...involving a duct tape dress form. Have you ever made a duct tape dress form? I thought this was an excellent way for me to fit a dress on my sister who lives a couple thousand miles away. I instructed her on how to make one, told her not to bother stuffing it (I could do that part), and asked her to send it in the mail to me. Katie did just that, but to save on postage she decided to pummel her dress form as flat as possible and ship it in a flat envelope. When it arrived I just kinda stared at it - puzzled and highly amused at the destruction done upon her dress form as a result of a slight failure in communication. I did my best anyway, trying to stuff her torso back into its proper shape. And sadly, I disemboweled Eileen... reusing her stuffing on Katie's dress form. Yes, it felt disturbing to do this. But on the bright side, I recovered some interesting fabric inside Eileen which apparently I didn't fancy years ago when I first made her. It was like a pinata! A pinata shaped like... ME.

Katie on the left, me on the right. No, I'm not shorter! Eileen is just sagging from lack of stuffing.
I stuffed the new dress form, but unfortunately no amount of stuffing could restore shape to one half of the bust, and the dress form torso from the waist down is almost a perfect cylinder - while I'm fairly certain Katie is not. I found it amusing to leave the two forms sitting side by side in the living room for a while, but eventually Eileen became quite saggy and depressing - only a shell of her former self - and I had to throw her away.

While I have yet to use the new dress form (remind me Katie, what's her name?), I had good enough success just taking my sister's measurements over the phone and altering the bodice of the pattern accordingly.

You can see by the photo above that it's a pretty good fit! I have to lower the darts a little, or perhaps shift them to the side. Katie would also like a little wider neckline (drawn on the muslin with marker), and we will narrow the shoulders a little.

We are also planning to cut a deep V out of the back. I hope this doesn't make the shoulders slip off, but I think it should be okay. And finally, I altered the skirt a bit from the original pattern to get the front and back lengths Katie was looking for. With the circular shape and hi-low cut, this was a big pain in the butt. We also decided to overlap the top skirt pieces in the front, which was an easy change.

After one more Skype call today, the dress is back on its way to me for modifications. While its tempting to rush things, I think I am going to make all the necessary changes to the pattern and then sew up a new bodice for her to try on. I want to be super duper sure that it's an excellent fit before I start on the real deal.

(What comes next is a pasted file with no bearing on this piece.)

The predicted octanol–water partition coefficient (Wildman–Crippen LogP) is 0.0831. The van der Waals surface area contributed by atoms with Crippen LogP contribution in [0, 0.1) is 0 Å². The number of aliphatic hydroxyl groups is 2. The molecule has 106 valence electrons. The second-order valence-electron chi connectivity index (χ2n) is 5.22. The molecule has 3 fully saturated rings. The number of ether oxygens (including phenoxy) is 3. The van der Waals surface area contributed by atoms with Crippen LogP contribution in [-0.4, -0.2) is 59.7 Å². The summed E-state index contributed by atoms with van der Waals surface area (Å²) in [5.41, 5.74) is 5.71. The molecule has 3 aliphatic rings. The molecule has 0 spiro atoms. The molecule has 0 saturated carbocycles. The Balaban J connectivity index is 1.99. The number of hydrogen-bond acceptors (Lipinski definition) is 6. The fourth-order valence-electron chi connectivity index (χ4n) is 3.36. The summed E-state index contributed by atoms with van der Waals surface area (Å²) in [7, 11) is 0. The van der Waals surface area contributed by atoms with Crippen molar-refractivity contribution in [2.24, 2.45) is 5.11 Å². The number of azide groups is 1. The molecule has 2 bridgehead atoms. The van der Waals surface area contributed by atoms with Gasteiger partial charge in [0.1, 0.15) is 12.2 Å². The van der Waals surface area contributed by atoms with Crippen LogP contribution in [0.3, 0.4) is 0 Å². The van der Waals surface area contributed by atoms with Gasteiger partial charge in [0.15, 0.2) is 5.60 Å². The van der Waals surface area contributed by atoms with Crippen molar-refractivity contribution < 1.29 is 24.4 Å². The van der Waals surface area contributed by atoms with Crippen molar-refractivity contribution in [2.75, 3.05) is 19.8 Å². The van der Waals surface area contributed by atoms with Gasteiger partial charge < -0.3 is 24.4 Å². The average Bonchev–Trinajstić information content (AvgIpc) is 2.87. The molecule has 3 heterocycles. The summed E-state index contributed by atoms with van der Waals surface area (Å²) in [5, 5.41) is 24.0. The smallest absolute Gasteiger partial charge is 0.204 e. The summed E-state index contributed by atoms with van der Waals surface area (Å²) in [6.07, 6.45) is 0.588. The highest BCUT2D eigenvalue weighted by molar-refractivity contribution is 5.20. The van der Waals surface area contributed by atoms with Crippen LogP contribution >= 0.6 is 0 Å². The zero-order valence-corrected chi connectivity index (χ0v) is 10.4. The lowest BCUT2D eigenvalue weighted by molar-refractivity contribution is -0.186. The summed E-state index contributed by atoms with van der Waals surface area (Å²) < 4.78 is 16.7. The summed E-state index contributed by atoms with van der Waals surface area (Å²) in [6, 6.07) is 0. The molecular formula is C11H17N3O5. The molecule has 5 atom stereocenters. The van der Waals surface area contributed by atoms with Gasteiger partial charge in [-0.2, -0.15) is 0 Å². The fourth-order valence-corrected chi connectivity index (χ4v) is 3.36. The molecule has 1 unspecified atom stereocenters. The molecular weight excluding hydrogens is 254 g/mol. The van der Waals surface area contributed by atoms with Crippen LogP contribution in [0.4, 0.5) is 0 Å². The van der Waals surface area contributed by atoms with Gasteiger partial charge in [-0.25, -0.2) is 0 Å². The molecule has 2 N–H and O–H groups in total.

Have any of you ever tackled a project for someone far away? Have you ever sewn a wedding dress or worked with lace? Got any tips for me?

Tuesday, March 19, 2013

A Selfish Seamstress Slipup

I made my first forays into sewing at about the same time that I discovered The Selfish Seamstress of sewing blog fame. I love Elaine's style, her skill, and most of all, her unabashedly (tongue in cheek) selfish principles when it comes to sewing for other people. I myself am extremely selfish when it comes to sewing. But occasionally the Selfish Seamstress slips up. Most recently, she compromised her principles by posting a free pattern for this very chic faux fur pullover...

want? click here
And I have slipped up too - twice. First, there's the giveaway to announce. Only six people entered! Those are some good odds. Congratulations...

Maryall! I'll email you for your address soon so I can send these patterns off. Everyone else - don't worry! There's more where that came from.

My second slip up is somewhat larger than giving away some sewing patterns. I agreed to sew something for someone else. It might have been a mistake (I hope not!), but I've agreed to sew my sister's... wedding dress.

Before anyone starts laughing hysterically at this foolish move on my part, let me say that my sister is a very relaxed sort of person, not at all demanding, and she's having a casual outdoor wedding and is not looking for any kind of big poofy ballgown, nothing corseted or jewel encrusted, and no silk charmeuse, bias cut gown that would make me break out in a nervous sweat. Whew. It is daunting sewing something for someone who lives a couple thousand miles away, but I think we will overcome those challenges. With the help of Pinterest, we amassed a bunch of inspiration until I had a good idea of what she wanted...